Adrian MillerAndreea KindrydBryant Terry
I ASKED PEOPLE WHO grew up with soul food, cook soul food, and who eat soul food, the same question: 'What does soul food mean to you?' And as I travelled around the USA I spoke to soul food cooks, chefs, bloggers, authors, a soul food scholar, a culinary historian, and folks who remember their own folks' home-cooking.

Soulicious celebrates the heritage of soul food, and shares with you some of the memories and insights of people I met on my journey.

Each person I interviewed knew the history of the soul food they grew up eating even if they didn't call it 'soul food' then.

Soul food has its beginnings in America, but it evolved from African cooking styles and skills, and African foodways that brought okra, peanuts, and 'yams' (most recipes substitute sweet potatoes for true African yams) to the Americas.

Before the 1960's, African Americans didn't use the term. It was simply "food you grew up eating".

Since the 1970's, traditional soul food has been transformed in cookbooks and on restaurant plates. You can eat vegan, vegetarian, low-fat and low-salt, neo-soul, and deconstructed gourmet versions of soul food classics.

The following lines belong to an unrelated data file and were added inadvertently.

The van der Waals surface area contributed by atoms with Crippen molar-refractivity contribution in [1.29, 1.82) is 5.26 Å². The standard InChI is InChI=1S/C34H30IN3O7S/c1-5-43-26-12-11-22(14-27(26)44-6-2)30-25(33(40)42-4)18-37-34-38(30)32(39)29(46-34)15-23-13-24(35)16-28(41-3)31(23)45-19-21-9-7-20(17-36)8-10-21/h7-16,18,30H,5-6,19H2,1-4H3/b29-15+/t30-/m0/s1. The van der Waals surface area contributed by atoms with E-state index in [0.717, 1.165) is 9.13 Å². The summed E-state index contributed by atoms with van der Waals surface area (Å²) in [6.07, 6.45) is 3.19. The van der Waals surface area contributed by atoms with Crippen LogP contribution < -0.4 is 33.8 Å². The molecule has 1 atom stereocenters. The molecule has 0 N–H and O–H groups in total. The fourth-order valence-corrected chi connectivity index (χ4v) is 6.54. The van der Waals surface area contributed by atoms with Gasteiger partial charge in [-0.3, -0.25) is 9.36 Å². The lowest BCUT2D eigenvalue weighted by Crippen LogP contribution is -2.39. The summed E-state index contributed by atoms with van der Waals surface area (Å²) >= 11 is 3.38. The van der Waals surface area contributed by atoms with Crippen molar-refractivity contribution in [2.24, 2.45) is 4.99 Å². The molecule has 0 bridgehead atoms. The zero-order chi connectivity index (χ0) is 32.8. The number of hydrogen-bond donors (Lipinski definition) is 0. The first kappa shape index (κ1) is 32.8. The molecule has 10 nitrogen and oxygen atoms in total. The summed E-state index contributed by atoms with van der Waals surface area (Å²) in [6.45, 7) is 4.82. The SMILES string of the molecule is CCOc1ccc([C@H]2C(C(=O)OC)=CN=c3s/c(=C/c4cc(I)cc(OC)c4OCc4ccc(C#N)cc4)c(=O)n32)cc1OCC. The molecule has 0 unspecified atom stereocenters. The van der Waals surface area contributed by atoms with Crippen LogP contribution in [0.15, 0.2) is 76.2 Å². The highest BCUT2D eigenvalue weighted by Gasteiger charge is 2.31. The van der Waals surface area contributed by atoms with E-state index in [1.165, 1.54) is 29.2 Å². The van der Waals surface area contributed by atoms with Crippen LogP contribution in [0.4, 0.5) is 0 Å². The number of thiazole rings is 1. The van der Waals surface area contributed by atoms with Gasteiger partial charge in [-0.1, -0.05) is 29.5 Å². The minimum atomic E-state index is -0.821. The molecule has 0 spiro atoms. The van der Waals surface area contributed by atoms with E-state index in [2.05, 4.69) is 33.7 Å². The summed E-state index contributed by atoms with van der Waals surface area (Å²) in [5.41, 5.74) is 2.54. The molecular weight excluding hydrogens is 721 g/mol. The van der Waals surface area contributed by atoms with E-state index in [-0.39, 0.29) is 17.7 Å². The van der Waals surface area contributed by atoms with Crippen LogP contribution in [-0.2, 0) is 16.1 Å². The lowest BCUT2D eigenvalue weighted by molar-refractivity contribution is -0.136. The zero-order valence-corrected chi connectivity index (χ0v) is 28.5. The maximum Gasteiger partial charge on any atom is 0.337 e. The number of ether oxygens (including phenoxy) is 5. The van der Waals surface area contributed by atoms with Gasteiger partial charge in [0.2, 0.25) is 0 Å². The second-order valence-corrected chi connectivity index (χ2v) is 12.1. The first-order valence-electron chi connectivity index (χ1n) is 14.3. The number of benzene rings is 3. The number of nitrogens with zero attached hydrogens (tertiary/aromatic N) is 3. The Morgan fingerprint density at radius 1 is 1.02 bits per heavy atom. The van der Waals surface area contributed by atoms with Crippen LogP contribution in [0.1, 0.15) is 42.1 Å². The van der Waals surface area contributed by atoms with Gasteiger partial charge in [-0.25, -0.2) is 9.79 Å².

In the USA I spoke with Tia Bazelle at Mert's in NC, Norma J. Darden of Spoonbread in NYC, writer Lutishia Lovely, soul food scholar Adrian Miller, Nellie Ozen of Nellies in Oakland, CA, cook and culinary historian Leni Sorensen, author and food justice activist Bryant Terry, and in Australia, I spoke with chefs Frank Nicholas and Dan McGuirt, and others.

Soul food is as simple and as complex as its ingredients. The flavours are like a warm hug, and its history reminds us to both celebrate its heritage of resourcefulness and overcoming, and to be mindful of the injustices it originated from.

From home kitchens to commercial kitchens, everyone adds their own 'pinch of soul' to what they cook, whether it's cornbread, potato salad, kale chips, or even chitlins! Food is an important part of cultural identity and community, and it brings people together to eat at the same table.

I think that's a good starting point.
'Pass the greens'.

  • rlem and s
    Billie's Black restaurant in Harlem / Interviewees include: soul food scholar Adrian Miller; Andreea Kindryd shares her memories of growing up during the civil rights era; and vegan cook Bryant Terry talks about soul food and food justice / Takeout from Miss Nellie's Soul Food restaurant in Oakland...

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    SOULICIOUS – Recipes and Interviews from my Soul Food Journey to the USA. ISBN